The Canadian Father of Broadcasting


Editor’s Note: This article first appeared on December 23, 2020. This version indicates that there is a dispute over the broadcast date of December 24, 1906. The date of this event may have been confused over time with demonstrations that took place on different dates.

Canadian physicist and inventor Reginald Aubrey Fessenden laid the groundwork to usher in the radio era. His voice was the first to be broadcast by amplitude-modulated (AM) radio wave on December 23, 1900. In fact, Fessenden himself developed the principle of this form of communication. Six years later, it would have aired the very first radio show on Christmas Eve in 1906, although some broadcast specialists claim that this date may have been mistaken in some sources for protests that occurred at different times.

Reginald Fessenden was born on October 6, 1866 in Bolton-Est, Quebec. After attending Trinity College School in Port Hope, Ont., He attended Bishop’s College in Lennoxville, where he taught math to younger students while continuing his own education. In 1884, at the age of 18, he left Bishop’s College before graduating to accept a post as principal and sole teacher at the Whitney Institute in Bermuda. In Bermuda, Fessenden met his future wife, Helen Trott. After developing an interest in science, he resigned his teaching post and moved to New York in 1886.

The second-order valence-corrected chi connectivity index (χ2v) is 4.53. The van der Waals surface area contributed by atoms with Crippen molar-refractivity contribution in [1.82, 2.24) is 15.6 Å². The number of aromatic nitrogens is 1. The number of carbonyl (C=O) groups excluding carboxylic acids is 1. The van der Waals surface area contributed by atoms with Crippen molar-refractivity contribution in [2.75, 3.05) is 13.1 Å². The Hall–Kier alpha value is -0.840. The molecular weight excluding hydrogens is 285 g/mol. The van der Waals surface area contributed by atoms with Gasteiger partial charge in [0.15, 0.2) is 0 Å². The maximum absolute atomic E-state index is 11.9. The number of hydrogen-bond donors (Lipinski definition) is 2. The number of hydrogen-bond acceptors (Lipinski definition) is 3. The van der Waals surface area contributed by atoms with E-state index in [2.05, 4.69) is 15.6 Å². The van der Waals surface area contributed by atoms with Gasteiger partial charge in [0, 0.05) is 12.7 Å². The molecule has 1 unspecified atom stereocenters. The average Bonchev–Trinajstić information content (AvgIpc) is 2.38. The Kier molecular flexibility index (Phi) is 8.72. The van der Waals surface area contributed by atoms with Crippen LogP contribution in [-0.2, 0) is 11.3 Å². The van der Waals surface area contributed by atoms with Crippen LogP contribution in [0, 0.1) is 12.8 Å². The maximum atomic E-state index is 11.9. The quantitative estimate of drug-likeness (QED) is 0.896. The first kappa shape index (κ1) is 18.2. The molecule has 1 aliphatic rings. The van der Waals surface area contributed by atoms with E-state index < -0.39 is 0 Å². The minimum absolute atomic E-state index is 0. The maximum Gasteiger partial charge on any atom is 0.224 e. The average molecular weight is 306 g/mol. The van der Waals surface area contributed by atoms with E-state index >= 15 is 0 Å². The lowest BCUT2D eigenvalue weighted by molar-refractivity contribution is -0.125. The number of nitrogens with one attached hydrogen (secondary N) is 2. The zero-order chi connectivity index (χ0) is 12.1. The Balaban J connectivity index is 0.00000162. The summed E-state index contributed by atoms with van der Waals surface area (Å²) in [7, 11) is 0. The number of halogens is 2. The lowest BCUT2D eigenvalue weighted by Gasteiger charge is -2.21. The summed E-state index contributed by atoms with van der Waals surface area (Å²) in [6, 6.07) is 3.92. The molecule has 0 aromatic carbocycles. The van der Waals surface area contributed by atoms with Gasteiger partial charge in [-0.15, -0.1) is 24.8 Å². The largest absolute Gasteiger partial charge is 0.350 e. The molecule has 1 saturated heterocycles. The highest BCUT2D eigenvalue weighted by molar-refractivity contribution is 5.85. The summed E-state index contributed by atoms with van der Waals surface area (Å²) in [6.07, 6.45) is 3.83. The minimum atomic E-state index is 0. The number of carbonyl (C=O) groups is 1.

In New York, Fessenden started working as an assistant tester at Edison Machine Works. With the opportunity to prove his worth, he received a quick series of promotions and worked directly for Thomas Edison as a junior technician in the famous inventor’s new lab in West Orange, New Jersey, at the end of the year. . Fessenden reached the rank of chief chemist at the Edison Electrical Company in 1890. Shortly after this achievement George Westinghouse attracted him to a managerial position at the Westinghouse Electric Corporation.